TUTORIAL

 

Keeling Plots

The isotopic composition of soil or ecosystem respiration can be determined with the Keeling plot method. This method has long shown that the carbon isotope ratio of ecosystem respiration is highly variable in space. Part of this variation is due to the differences in photosynthetic pathways between C3 and C4 plants. However, even in ecosystems containing only C3 plants, there is considerable variation.

As technological improvements have allowed more frequent sampling of the carbon isotope composition of ecosystem respiration, researchers have also found variation over time. In fact, within C3 ecosystems the temporal variability can be greater than the spatial variability. What causes all of this variation? There are several possible causes. Changes in temperature, humidity, soil moisture etc. affect photosynthetic discrimation against heavy carbon isotopes through the affect on ci/ca. This carbon is respired back to the atmosphere on some time scale. Increasingly, it appears that much of the carbon that is respired from ecosystems was fixed relatively recently - some of it on a time scale of days. Another possible cause of spatial and temporal variability is changes in the proportion of plant and soil respiration, which may have different isotope ratios. Data is somewhat lacking on changes in the proportion of different respiration sources, which can be difficult to measure. Researchers are attempting to apply the differences in isotope ratios of ecosystem carbon sources to separate respiration into its component parts. This works particularly well when there has been a change in the proportion of C3 and C4 plants in the ecosystem. Researchers have also used the differences in the isotope ratio of photosynthesis and respiration to separate Net Ecosystem Exchange, the net gain or loss of carbon from the ecosystem, into the one way fluxes of photosynthetic uptake and respiratory loss.

What is a Keeling Plot?

We can determine the isotope ratio of respired CO2 from the soil or from whole ecosystems with Keeling plots.  To construct a Keeling plot you must capture CO2 samples during a period when the CO2 concentration is changing over time. At the night when photosynthesis has ceased, the CO2 concentration above the soil or the plant canopy increases as the ecosystem respires. During this time you can plot the isotope ratio of sampled CO2 on the y-axis, and the inverse of the CO2 concentration, 1/CO2, on the x-axis. This should create a straight line because of the mixing of respired and atmospheric CO2.  If the CO2 concentration is near the atmospheric value of 365 ppm, then the sample mostly contains atmospheric CO2, and d13C is near -8‰.  When the CO2 concentration rises above the atmospheric concentration, it contains a larger proportion of respired CO2, which has a more negative carbon isotope ratio.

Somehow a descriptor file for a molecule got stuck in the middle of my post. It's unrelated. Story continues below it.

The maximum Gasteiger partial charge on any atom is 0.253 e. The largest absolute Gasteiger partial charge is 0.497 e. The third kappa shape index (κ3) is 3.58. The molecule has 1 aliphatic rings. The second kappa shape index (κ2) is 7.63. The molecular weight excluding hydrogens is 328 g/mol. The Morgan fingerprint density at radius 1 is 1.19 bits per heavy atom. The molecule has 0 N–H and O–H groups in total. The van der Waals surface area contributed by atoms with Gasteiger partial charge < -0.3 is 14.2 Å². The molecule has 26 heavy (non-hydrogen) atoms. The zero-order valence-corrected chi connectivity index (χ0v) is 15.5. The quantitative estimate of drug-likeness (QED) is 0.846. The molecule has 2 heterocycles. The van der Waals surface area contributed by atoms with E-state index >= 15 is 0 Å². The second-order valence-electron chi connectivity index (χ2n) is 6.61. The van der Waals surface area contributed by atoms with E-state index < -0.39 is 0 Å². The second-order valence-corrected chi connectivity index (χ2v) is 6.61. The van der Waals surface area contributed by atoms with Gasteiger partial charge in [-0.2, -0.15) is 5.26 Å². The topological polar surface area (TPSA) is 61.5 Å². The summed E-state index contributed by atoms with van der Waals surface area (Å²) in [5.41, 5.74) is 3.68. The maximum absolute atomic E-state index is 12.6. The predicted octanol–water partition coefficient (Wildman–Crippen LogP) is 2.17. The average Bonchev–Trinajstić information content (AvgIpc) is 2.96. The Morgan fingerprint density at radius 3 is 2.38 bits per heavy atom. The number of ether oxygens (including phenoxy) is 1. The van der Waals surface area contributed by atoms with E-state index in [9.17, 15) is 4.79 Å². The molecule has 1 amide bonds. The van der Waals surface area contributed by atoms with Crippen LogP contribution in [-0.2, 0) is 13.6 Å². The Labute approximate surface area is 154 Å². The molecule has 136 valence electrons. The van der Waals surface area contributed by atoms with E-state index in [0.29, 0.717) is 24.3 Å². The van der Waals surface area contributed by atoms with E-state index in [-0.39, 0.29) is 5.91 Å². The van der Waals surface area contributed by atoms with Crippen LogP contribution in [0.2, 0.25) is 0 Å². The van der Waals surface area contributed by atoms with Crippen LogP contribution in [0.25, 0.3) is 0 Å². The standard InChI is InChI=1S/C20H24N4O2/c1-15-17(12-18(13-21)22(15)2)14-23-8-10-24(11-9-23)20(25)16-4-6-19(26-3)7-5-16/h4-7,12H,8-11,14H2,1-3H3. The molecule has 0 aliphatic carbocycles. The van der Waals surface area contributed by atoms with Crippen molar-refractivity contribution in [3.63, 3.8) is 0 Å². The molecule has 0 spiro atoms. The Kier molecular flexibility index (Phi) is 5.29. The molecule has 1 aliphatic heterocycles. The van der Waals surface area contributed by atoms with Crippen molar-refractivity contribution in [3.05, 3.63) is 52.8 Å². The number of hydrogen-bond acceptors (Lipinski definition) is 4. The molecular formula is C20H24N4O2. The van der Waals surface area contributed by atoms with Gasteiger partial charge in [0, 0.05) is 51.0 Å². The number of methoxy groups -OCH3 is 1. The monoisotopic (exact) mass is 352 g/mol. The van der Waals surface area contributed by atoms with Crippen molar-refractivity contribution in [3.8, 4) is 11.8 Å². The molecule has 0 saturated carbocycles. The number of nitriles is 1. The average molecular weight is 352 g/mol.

The equation for a straight line is:

 y = intercept + slope*x    

The intercept is the value of y when x if zero. The intercept of a Keeling plot is the isotope ratio of respiration in the absence of dilution by atmospheric CO2.  If CO2 is sampled at the soil surface, the Keeling intercept is the isotope ratio of soil respiration; if it's sampled in the plant canopy the intercept is the isotope ratio of ecosystem respiration.  It is also possible to sample CO2 higher in the troposphere, where the carbon isotope ratio represents an entire region.  A sample Keeling plot is shown here.

We can also generate Keeling plots for d18O in CO2.  We have described the photosynthetic discrimination of CO2 with respect to oxygen isotopes and the effect of the exchange of oxygen with leaf water. Leaf water is highly enriched in 18O due to equilibrium fractionation in evaporation. Water in other plant parts such as stems and roots is not enriched, rather it has the same isotopic composition of the source of water in the soil.  The CO2 that is respired from these plant parts will equilibrate with this water, and also have the same isotope composition as the water source, which is depleted in 18O. Soil respired CO2 also equilibrates with soil water; it is generally affected by the water at about 5-15 cm depth; above 5 cm CO2 leaves the soil too rapidly to exchange with water, and below 15 cm isotopic exchange is negated by diffusional effects as the CO2 molecules move upwards.  At 5 - 15 cm depth, soil water is generally depleted in 18O due to the isotopic composition of precipitation discussed below.

References

Bowling DR., McDowell NG, Bond BJ, Law BE, Ehleringer JR. 2002. 13C content of ecosystem respiration is linked to precipitation and vapor pressure deficit. Oecologia 131: 113-124.

Ekblad A, Högberg P. 2001. Natural abundance of 13C in CO2 respired from forest soils reveals speed of link between tree photosynthesis and root respiration. Oecologia 127: 305-308.

Flanagan LB, Ehleringer JR. 1998. Ecosystem-atmosphere CO2 exchange: interpreting signals of change using stable isotope ratios. TREE 13 (1): 10-14.

Högberg P, Nordgren A, Buchmann N, Taylor AFS, Ekblad A, Högberg M, Nyberg G, Ottosson-Löfvenius M, Read DJ. 2001. Large-scale forest girdling shows that current photosynthesis drives soil respiration. Nature 411: 789-792.

Pataki DE, Ehleringer JR, Flanagan LB, Yakir D, Bowling DR, Still C, Buchmann N, Kaplan JO, Berry JA. 2003. The application and interpretation of Keeling plots in terrestrial carbon cycle research. Global Biogeochemical Cycles, 17(1).

Yakir D, Sternberg LL. 2000. The use of stable isotopes to study ecosystem gas exchange. Oecologia: 123, 297-311.

 

This free website was made using Yola.

No HTML skills required. Build your website in minutes.

Go to www.yola.com and sign up today!

Make a free website with Yola